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Investigating the protective role of alpha-synuclein in models of motor neuron disease

The term motor neuron disease refers to a group of disorders in which motor neurons are lost. These disorders are generally severely disabling and frequently fatal within months to years of diagnosis.

Recent work has revealed that over expression of a gene known as alpha-synuclein is protective in mouse models of motor neuron disease.  There are two emerging themes which could account for the neuro-protective effects of alpha-synuclein on motor neurons.  Firstly, alpha-synuclein has been shown to protect neurons against a variety of stress inducing toxic insults, as this is thought to happen by it’s ability to down regulated the JNK cell stress pathway which promotes apoptosis.  Alternatively, alpha-synuclein over expression has been shown to rescue defects in the SNARE complex and increase vesicle release at the NMJ. It is possible that defects in vesicle release and recycling which have been reported at the NMJ in mouse models of motor neuron disease can be rescued by an over expression of alpha-synuclein.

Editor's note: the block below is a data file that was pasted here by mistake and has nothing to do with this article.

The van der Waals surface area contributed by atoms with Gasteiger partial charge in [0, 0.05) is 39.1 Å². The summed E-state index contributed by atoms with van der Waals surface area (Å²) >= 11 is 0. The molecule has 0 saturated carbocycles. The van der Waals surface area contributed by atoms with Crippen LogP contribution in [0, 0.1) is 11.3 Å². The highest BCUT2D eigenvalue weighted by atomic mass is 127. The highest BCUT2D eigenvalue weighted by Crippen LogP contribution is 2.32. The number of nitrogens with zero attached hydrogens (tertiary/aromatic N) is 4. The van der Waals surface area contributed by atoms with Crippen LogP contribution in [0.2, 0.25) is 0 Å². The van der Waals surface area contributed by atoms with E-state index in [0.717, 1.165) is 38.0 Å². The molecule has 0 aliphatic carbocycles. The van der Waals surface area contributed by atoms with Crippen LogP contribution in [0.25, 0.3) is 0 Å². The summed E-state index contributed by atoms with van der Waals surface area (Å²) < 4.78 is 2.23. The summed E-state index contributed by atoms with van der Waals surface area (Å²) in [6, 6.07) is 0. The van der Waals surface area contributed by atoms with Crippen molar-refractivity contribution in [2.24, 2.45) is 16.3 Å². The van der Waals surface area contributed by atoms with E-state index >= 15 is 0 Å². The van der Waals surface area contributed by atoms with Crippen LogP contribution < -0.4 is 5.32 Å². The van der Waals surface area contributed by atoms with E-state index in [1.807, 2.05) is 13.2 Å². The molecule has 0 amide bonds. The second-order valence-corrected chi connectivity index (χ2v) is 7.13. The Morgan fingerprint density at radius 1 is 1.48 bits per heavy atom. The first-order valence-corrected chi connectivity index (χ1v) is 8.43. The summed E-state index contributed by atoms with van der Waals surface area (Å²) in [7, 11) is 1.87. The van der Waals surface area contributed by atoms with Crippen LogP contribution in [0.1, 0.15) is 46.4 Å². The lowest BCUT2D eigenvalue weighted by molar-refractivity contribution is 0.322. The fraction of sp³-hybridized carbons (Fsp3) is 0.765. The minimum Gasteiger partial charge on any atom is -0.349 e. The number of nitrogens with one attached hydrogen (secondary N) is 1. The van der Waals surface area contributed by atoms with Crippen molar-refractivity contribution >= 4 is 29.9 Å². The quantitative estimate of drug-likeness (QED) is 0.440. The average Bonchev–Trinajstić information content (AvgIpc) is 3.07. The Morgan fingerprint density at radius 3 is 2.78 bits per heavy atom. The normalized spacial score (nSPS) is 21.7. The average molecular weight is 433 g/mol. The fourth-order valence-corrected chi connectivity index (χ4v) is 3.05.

In this project, we aim to understand how over expression of alpha-synuclein exerts it’s beneficial effects.  We will first use a combination of mouse and cellular model systems to investigate whether there are defects in synaptic vesicle release or recycling, and investigate whether increasing the levels of alpha-synuclein can impact upon any of these potential defects.  Subsequently we will use mouse models of SMA to investigate whether there is an increase in the JNK cell stress pathway, and determine whether the activity of this pathway is reduced when alpha-synuclein levels are increased.

Primary supervisor

Dr Lyndsay Murray

Dr Lyndsay Murray research group

Lyndsay.Murray@ed.ac.uk

Second supervisor

Dr Karen Smillie

Further information

Centre for Integrative Physiology website